bipolar by kendall f person


I’m bipolar but I’m not crazy, and I never was.
I’m stark raving sane. – Emile Autumn


All We Do
by Bap Mason


by Kendall F. Person

An adult living under the constraints of bipolar disorder must play tricks on their own mind. My tricks begin with the labeling of the box. The lighter used medicinal term, bipolar, is interchangeably listed at random with the psychologically damning diagnosis  ‘manic-depressant’. I reject them both, along with the pharmaceuticals that the terms rode in on. So engaging in trickery, I created my own term,  as well as, developed a combat-technique more conducive to how I see me.

My elevator. I offer no complaints or ‘woes are me’, for my elevator stays way up high 90% of the time. But it is the 10%, which is my test, engaging me in a mental battle, that ultimately decides my fate.  When emotions are in direction downward, I reach upward for my natural armor, and defeat the demons before they can arise. I drown my world in the positives that I see. I read forceful prose, like If by Rudyard Kipling 

If you can force your heart and nerve and sinew
To serve your turn long after they are gone,
And so hold on when there is nothing in you
Except the Will which says to them: ‘Hold on!’

I am at my best, within a scattered, manic organizational flow, balanced atop the high-wire – until I fall, crashing my elevator in the process. But self-awareness and experience remind me, that the only outcome a downward spiral offers, is submission to defeat. So  I open the blinds, embark on a long bike ride, telephone an old friend. or simply,  I return to my center and  write. 

The old montage, ‘finding strength in the misery of others’ is archaic at best. The real mantel is finding inspiration within your fellow man or woman. In knowing you are not alone. In believing  there is a natural beauty all around  us and inside us, as well. Rather we choose to see by finding techniques that  allow our elevators to rise or by choosing  a return to bipolar, a world we do not accept  nor recognize – is up to  us..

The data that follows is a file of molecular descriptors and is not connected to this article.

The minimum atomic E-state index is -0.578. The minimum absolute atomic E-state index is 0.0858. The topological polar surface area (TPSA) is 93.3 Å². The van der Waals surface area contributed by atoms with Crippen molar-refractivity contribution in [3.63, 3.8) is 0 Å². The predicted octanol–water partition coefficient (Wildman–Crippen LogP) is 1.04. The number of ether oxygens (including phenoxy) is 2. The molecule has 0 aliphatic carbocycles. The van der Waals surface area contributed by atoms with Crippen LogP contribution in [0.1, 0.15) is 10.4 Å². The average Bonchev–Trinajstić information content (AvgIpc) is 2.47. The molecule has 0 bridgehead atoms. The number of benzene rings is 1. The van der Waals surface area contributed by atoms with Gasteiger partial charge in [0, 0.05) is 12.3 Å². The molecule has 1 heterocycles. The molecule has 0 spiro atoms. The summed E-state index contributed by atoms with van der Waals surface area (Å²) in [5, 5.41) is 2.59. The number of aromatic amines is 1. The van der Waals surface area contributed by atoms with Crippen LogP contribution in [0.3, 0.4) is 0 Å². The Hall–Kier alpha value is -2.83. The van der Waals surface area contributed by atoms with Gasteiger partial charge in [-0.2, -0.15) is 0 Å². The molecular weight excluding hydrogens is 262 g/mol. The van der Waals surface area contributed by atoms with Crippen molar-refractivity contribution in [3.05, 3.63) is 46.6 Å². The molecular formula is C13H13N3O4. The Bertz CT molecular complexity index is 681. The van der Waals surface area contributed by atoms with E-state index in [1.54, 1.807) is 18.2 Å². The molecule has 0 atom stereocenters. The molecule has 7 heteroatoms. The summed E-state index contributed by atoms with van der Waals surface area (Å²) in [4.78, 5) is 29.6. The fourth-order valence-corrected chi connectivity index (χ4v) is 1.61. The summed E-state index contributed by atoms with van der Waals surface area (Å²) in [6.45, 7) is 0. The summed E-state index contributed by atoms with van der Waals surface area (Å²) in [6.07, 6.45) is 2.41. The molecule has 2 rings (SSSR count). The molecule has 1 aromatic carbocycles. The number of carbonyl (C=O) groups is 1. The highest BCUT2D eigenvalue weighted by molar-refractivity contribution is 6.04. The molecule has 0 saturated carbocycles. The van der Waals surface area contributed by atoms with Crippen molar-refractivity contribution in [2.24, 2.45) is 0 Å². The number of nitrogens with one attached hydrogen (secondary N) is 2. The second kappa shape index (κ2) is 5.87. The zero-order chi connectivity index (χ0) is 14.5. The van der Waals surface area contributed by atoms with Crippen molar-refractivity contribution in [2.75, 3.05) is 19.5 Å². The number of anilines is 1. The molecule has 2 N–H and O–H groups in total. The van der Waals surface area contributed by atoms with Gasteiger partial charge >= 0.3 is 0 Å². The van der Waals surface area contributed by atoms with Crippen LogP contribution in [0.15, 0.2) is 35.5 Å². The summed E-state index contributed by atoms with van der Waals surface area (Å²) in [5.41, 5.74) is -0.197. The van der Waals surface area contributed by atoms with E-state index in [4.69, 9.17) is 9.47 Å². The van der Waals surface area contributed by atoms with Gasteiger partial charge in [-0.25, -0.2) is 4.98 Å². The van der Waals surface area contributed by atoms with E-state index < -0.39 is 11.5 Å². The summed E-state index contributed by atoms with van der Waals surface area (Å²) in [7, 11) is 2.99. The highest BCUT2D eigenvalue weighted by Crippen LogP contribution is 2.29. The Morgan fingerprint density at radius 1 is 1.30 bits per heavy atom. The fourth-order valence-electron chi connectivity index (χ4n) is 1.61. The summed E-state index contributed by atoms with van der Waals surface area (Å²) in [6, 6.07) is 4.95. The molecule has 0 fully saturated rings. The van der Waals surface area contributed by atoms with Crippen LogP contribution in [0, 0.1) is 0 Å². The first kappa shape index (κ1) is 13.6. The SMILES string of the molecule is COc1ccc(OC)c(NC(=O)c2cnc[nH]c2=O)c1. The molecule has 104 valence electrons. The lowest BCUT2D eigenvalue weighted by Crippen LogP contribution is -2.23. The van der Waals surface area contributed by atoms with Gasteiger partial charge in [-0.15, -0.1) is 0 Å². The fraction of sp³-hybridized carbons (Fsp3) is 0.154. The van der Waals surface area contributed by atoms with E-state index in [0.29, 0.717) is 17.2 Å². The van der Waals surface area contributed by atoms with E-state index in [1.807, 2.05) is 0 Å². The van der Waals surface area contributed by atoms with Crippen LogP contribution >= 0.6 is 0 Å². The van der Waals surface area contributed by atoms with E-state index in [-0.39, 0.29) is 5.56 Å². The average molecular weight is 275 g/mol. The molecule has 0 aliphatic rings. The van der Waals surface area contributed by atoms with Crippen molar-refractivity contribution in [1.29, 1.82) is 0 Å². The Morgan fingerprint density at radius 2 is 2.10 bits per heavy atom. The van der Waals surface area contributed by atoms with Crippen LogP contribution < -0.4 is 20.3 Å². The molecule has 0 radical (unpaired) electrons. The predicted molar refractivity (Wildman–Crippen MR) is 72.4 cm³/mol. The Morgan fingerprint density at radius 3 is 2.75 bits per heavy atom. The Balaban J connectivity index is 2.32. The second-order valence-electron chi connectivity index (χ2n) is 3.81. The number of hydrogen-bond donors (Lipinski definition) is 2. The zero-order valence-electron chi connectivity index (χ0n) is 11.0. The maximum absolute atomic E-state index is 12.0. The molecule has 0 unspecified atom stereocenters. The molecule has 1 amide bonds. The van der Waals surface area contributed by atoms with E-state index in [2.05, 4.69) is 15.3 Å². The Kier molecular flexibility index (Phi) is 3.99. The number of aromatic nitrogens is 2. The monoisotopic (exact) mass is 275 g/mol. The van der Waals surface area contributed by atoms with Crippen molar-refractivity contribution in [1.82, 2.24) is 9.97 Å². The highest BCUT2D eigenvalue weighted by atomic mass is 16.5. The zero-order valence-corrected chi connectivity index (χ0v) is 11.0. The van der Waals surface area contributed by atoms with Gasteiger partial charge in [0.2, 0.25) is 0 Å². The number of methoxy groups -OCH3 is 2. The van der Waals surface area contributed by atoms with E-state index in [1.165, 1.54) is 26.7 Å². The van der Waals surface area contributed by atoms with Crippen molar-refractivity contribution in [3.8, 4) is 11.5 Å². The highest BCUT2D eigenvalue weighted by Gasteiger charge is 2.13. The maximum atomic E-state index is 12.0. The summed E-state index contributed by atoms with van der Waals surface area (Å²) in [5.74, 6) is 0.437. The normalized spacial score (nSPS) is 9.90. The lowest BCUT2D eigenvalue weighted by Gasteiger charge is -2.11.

-this is… The Neighborhood
A Cast of the Sane & the Nuts

2017 City of the Year

Florida vs Montreal


  1. diagnosed bi-polar so too, take that elevator to the penthouse you deserve it.x


  2. Damn!!! That’s beautiful! What a great thing for me to find on this good day! I will read it more often when I fall down because it’s this kind of strength that I need then. Thanks for the inspiration! What a badass!!! I’m in awe!

    Liked by 1 person

  3. Pingback: MY BIPOLAR ELEVATOR | The Neighborhood- Guest Post – The Bi-Polar Battle… | Don't Label My Kid! Coaching team - Experts In Professional Care - Adults & Children - Counseling & Coaching -The NEW Standard Of Care - Anytime - Anywhere

  4. 🙏 An absolute showstopper, KP! 👏🏻👏🏻 It all makes sense, in its crazily sane spaces that I like to call rationalize and recognize. Bravo. 😃😎🤗

    Liked by 1 person

  5. I cry, then I write about why I am crying which usually helps me find my way out of the maze and into the light once again. Through my teen years my step-father tried to make us kids memorize “If”. What a poem. I only memorized bits and pieces but I still love it. Thanks for reminding me about it.

    Liked by 1 person

    • It lives as an unwritten rule passed down by young men of my fraternity, that whenever we meet a man, that does know its wisdom, we are immediately to recite If. That was 30 years, and I still can recite it .. on a dime. Glad to know your father passed along it to his daughter. And thank you for sharing your plan when elevator goes down (big smile). So glad you’re here

      Liked by 1 person

%d bloggers like this: